A widely cited 1998 study linking childhood vaccines with autism wasn’t just bad science, a British scientific journal says: It was fraud.
That bombshell was released last week as investigative reporter Brian Deer revealed the results of seven years of work into the research behind the notorious Lancet article written by Dr. Andrew Wakefield (and several other authors who later took their names off the piece).
Read about the report in the British Medical Journal and at National Public Radio’s website. Then look at the March 2008 article by ASBJ Associate Editor Joetta Sack-Min about the enormous expense that educating children with autism is placing on some school districts.
Our next item isn’t about K-12 schooling per se, but with college football so prominent this time of year, we thought it appropriate to include a piece by Maureen Downy of “Get Schooled” about those amazing Auburn Tigers, which, are playing Oregon for the BSC National Championship at the Fiesta Bowl Monday night.
Well, maybe not so amazing when it comes to their academic prowess. According to a recent New York Times report, Auburn dropped from No. 4 in the NCAA’s Academic Progress Rate, a four-year analysis of team member’s progress toward graduation, to No. 85. That was four years after a Times investigation found an unusual number of football players taking what the university calls “directed-reading courses” that is, independent study. In fact, one sociology professor was reported to have “taught” 252 independent studies courses (“10 would be considered ambitious,” the article said) during the team’s undefeated 2004 season.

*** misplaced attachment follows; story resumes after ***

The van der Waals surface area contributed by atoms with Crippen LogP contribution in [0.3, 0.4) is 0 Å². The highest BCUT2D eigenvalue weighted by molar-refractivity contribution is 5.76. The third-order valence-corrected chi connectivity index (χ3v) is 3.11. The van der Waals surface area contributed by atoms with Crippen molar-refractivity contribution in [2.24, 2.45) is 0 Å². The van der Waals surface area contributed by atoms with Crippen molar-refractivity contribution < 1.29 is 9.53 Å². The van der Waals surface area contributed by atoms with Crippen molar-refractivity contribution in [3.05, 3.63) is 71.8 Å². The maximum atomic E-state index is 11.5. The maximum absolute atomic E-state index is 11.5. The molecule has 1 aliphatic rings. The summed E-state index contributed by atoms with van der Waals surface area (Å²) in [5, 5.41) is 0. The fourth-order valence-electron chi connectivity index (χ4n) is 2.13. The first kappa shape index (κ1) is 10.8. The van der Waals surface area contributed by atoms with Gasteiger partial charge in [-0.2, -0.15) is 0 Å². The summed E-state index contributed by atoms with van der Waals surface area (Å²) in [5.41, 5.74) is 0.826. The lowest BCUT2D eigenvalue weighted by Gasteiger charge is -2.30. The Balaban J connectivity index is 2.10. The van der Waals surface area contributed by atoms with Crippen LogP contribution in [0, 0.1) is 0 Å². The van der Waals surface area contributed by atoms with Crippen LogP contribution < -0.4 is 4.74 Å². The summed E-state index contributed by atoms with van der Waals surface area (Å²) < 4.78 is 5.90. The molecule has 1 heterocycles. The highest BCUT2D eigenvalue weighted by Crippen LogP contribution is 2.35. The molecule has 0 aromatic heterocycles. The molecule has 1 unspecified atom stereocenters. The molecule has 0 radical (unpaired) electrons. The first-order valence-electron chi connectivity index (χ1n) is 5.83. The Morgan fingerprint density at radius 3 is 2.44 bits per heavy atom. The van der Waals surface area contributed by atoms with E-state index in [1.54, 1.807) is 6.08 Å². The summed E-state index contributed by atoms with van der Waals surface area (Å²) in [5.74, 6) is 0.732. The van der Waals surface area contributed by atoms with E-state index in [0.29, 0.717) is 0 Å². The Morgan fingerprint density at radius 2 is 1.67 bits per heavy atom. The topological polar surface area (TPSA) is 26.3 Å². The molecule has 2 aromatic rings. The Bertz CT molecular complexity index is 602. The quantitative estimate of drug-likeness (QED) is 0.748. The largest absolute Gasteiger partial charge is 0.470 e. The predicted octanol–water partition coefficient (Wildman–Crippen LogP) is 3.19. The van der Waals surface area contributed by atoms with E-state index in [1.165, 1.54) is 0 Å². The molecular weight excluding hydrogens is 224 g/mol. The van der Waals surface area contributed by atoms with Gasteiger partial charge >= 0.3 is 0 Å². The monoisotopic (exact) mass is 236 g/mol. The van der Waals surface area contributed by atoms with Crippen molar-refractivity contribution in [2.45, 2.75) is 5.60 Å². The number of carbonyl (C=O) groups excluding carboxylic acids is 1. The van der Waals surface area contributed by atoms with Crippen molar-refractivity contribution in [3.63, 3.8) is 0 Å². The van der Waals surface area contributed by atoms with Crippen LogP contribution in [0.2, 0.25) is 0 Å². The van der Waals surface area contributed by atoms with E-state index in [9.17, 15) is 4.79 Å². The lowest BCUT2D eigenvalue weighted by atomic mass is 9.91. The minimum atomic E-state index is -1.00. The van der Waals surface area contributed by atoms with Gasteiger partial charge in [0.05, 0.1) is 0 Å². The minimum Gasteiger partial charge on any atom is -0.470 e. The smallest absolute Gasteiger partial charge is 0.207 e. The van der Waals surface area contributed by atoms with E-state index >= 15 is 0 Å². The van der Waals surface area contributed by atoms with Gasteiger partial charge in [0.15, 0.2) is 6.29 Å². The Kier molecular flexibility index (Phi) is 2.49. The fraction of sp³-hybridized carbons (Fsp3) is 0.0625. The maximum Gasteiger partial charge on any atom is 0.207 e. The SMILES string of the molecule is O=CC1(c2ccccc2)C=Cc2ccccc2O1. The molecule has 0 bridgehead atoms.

Another sociology professor who discovered the abuse said Auburn’s precipitous fall in the NCAA academic ranking was actually a good thing. “A genuine consequence to this has been that the people who want to do things right have gotten a bit more grasp of what the university is trying to do,” said the professor, Jim Gundlach.
So high school graduates, want to go to a great university like Auburn and we mean really go? Better load up on those AP classes.
“Load up on AP classes.” Is there something wrong with that line? Critics in a New York Times forum on the tremendous group in Advanced Placement say there is. Just listen to high school English teacher Patrick Walsh:
“In the last 10 years, Advanced Placement has become a game of labels and numbers, a public relations ploy used by school officials who are dumping as many students as they can into A.P. courses to create the illusion that they are raising overall standards and closing the gap between whites and minorities,” Welsh writes.
Lawrence Hardy, Senior Editor